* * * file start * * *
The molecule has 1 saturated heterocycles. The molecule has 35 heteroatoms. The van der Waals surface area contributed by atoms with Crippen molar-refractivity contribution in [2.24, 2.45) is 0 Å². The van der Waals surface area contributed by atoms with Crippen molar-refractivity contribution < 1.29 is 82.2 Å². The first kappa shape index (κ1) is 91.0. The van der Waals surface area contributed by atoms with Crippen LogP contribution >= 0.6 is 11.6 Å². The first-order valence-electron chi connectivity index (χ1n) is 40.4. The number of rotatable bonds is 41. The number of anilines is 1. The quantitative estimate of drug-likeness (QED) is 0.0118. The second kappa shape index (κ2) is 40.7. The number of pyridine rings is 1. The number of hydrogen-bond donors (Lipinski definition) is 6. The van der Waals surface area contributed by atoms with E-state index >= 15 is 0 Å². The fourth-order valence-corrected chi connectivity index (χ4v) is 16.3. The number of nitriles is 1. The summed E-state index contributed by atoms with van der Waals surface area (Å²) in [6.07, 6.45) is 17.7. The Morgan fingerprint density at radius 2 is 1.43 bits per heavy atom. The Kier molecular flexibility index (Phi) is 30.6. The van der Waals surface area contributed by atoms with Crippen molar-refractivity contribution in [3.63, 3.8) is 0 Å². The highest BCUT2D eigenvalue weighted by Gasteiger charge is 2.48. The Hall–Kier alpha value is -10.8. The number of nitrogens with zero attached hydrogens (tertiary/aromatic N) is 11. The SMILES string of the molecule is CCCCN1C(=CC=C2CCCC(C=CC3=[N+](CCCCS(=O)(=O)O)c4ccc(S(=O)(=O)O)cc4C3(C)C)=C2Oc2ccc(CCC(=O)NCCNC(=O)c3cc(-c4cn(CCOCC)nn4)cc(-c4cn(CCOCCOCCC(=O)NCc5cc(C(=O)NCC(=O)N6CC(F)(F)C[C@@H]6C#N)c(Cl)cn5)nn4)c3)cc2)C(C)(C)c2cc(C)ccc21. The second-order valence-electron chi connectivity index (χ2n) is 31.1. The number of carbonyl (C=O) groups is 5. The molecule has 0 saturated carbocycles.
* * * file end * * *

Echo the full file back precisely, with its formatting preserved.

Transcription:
The molecule has 1 saturated heterocycles. The molecule has 35 heteroatoms. The van der Waals surface area contributed by atoms with Crippen molar-refractivity contribution in [2.24, 2.45) is 0 Å². The van der Waals surface area contributed by atoms with Crippen molar-refractivity contribution < 1.29 is 82.2 Å². The first kappa shape index (κ1) is 91.0. The van der Waals surface area contributed by atoms with Crippen LogP contribution >= 0.6 is 11.6 Å². The first-order valence-electron chi connectivity index (χ1n) is 40.4. The number of rotatable bonds is 41. The number of anilines is 1. The quantitative estimate of drug-likeness (QED) is 0.0118. The second kappa shape index (κ2) is 40.7. The number of pyridine rings is 1. The number of hydrogen-bond donors (Lipinski definition) is 6. The van der Waals surface area contributed by atoms with E-state index >= 15 is 0 Å². The fourth-order valence-corrected chi connectivity index (χ4v) is 16.3. The number of nitriles is 1. The summed E-state index contributed by atoms with van der Waals surface area (Å²) in [6.07, 6.45) is 17.7. The Morgan fingerprint density at radius 2 is 1.43 bits per heavy atom. The Kier molecular flexibility index (Phi) is 30.6. The van der Waals surface area contributed by atoms with Crippen molar-refractivity contribution in [3.63, 3.8) is 0 Å². The highest BCUT2D eigenvalue weighted by Gasteiger charge is 2.48. The Hall–Kier alpha value is -10.8. The number of nitrogens with zero attached hydrogens (tertiary/aromatic N) is 11. The SMILES string of the molecule is CCCCN1C(=CC=C2CCCC(C=CC3=[N+](CCCCS(=O)(=O)O)c4ccc(S(=O)(=O)O)cc4C3(C)C)=C2Oc2ccc(CCC(=O)NCCNC(=O)c3cc(-c4cn(CCOCC)nn4)cc(-c4cn(CCOCCOCCC(=O)NCc5cc(C(=O)NCC(=O)N6CC(F)(F)C[C@@H]6C#N)c(Cl)cn5)nn4)c3)cc2)C(C)(C)c2cc(C)ccc21. The second-order valence-electron chi connectivity index (χ2n) is 31.1. The number of carbonyl (C=O) groups is 5. The molecule has 0 saturated carbocycles.